Shilpa Ray: “I get to run around and lie down more cause the stages are bigger.” (4/15 at The Foundry w/ July Talk)

Shilpa Ray’s recent singles “Heteronormative Horseshit Blues” and “Bootlickers of the Patriarchy” obviously reflect a focus on recent social tumult (She’s described her latest single, “Lawsuits And Suicide,” as,...

Shilpa Ray’s recent singles “Heteronormative Horseshit Blues” and “Bootlickers of the Patriarchy” obviously reflect a focus on recent social tumult (She’s described her latest single, “Lawsuits And Suicide,” as, “a diss track to my abuser from a relationship I had suffered through in my mid to late 20s.”), despite the fact that we’re most familiar with her sonic allusions to the kinds of retro, proto-punk found in The Velvet Underground, The Stooges, and New York Dolls (In fact, her sophomore LP, Door Girl, is a pretty obvious nod to David, Johnny, and Syl.)  Well, her upcoming full-length, Portrait of A Lady (out April 29th on Northern Spy), contains both, in addition to a handful of new sounds she’s been playing with.  I recently got a chance to chat with the Brooklyn-dwelling singer/songwriter (who’s been kicking out her jams for nearly two-decades, and who is also a part-time Bad Seed) for the first time since 2018, when she was touring her Nihilism EP.  Shilpa Ray is currently in-between jaunts supporting indie rockers July Talk, which will have her playing The Foundry this coming Friday, April 15th.  During our recent chat we discussed her new record, fashion, and just what can be expected at The Foundry, which will have her on the biggest local stage we’ve seen in quite some time.

Izzy Cihak: You’re about to release Portrait of A Lady, which seems like it’s kinda been in the works for a while (but that may just be me).  How do you think the album compares to previous releases?

Shilpa Ray: Yeah, this one took a long time to make.  The pandemic didn’t help as I originally wanted Portrait of A Lady out by 2021, but rushing the release of an album can be a misstep too.  Door Girl, my last record, came together so quickly that when it got released people missed the fact I even put a record out.  I was disappointed about that and wanted to change the way my stuff was marketed.  I like being able to release 4 singles before the whole package comes out; having each song carry its own visual and musical story.  Charles Dickens used to do that with his books.  He’d sell the chapters before the whole novel.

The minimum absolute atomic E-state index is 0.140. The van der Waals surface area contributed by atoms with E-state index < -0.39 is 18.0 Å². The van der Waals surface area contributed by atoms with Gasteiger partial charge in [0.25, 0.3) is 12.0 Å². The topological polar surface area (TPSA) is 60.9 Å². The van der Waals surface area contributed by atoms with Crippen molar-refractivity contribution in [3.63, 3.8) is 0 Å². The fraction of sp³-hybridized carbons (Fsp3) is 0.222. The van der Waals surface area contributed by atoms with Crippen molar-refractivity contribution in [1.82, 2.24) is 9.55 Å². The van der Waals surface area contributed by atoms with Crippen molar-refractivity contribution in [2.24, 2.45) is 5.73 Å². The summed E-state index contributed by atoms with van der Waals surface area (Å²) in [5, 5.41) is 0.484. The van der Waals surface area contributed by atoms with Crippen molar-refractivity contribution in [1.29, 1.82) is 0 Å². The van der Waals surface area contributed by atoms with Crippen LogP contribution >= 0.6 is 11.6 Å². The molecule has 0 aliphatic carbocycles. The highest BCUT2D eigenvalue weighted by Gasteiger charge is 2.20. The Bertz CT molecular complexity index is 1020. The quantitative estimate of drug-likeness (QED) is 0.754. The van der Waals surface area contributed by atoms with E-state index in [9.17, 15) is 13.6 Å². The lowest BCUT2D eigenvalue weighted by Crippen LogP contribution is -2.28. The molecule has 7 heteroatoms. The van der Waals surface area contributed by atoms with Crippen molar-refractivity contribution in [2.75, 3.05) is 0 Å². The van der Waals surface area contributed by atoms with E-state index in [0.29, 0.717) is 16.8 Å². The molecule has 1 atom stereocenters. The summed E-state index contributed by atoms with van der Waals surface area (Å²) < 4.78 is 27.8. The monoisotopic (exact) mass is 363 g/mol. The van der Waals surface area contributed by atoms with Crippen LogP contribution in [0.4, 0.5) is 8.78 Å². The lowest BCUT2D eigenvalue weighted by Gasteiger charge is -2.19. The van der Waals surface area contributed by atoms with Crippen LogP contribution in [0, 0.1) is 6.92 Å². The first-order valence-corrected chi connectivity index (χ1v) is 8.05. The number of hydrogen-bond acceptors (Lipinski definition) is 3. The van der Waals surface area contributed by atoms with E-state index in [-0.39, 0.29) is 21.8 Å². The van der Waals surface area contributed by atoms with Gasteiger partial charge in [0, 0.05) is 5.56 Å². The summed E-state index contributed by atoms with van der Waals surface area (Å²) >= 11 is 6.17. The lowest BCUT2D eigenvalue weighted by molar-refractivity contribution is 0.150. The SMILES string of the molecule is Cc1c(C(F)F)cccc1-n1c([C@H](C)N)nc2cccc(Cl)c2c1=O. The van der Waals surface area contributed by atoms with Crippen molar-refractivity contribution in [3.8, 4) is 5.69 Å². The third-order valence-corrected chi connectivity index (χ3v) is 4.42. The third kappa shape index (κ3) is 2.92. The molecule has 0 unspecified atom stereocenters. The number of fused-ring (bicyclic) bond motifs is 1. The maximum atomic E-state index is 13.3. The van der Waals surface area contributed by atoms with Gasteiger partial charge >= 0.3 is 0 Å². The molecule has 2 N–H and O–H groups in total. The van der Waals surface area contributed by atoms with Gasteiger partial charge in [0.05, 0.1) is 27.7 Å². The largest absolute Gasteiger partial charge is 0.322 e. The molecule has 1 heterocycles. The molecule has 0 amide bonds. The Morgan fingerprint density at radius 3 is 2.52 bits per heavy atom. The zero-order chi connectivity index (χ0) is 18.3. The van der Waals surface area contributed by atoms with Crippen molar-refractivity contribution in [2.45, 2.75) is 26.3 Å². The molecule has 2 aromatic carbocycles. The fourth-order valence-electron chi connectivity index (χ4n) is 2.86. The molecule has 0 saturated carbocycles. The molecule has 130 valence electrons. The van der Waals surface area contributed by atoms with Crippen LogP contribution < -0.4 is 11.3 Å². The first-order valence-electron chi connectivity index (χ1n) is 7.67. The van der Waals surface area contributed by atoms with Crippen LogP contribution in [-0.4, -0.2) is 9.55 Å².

Izzy: You’ve already kind of talked a lot about the non-musical things that inspired the album, like the #meetoo movement and the Trump administration, but I’m curious as to what you were listening to a lot of when conceiving of the album, whether you feel as though it directly influenced the sound or not?

Shilpa: I was listening to a lot of With Sympathy by Ministry and yes, it definitely bled into the sonic devices used in this album.  Al Jourgensen hates that album BTW, but I love the production on it.  All that new wave Romeo heartbreak told in beats and wild synth sounds.  Pure genius.  I didn’t want it to be overkill though or a complete copy of that.  I wanted to retain some of myself while exploring the world of drum machines and synths.  Billy Idol, 80’s hair metal, Pat Benetar, OMD, the theme song for Young and the Restless were influences as well.  I wanted to talk about a very personal and difficult subject in a surreal and candy colored way.  That was the only way I could write this album.

Izzy: Above all, Portrait of a Lady does seem like a very proactive commentary, so I’m curious if you think there are any other works of art of recent history that you find to be especially important or potentially impactful?

Shilpa: Portrait of A Lady was lyrically inspired by Nan Goldin’s The Ballad Of Sexual Dependency.  Honestly, I can’t think of any other artwork that’s as impactful as the portrait of her face a month after her boyfriend beat her up.  She nearly went blind.  I’m a sexual and physical assault survivor and have spent nearly a decade burying my experiences and repeating the same mistakes over and over again.  When I saw that work of art, I felt less alone and, in a way, set free to express myself.  It really spoke to me.  No other artwork has ever moved me in the same way.  I almost met her once at one of her photo exhibits.  I was too shy to say hi and we were wearing masks.  She has very kind eyes.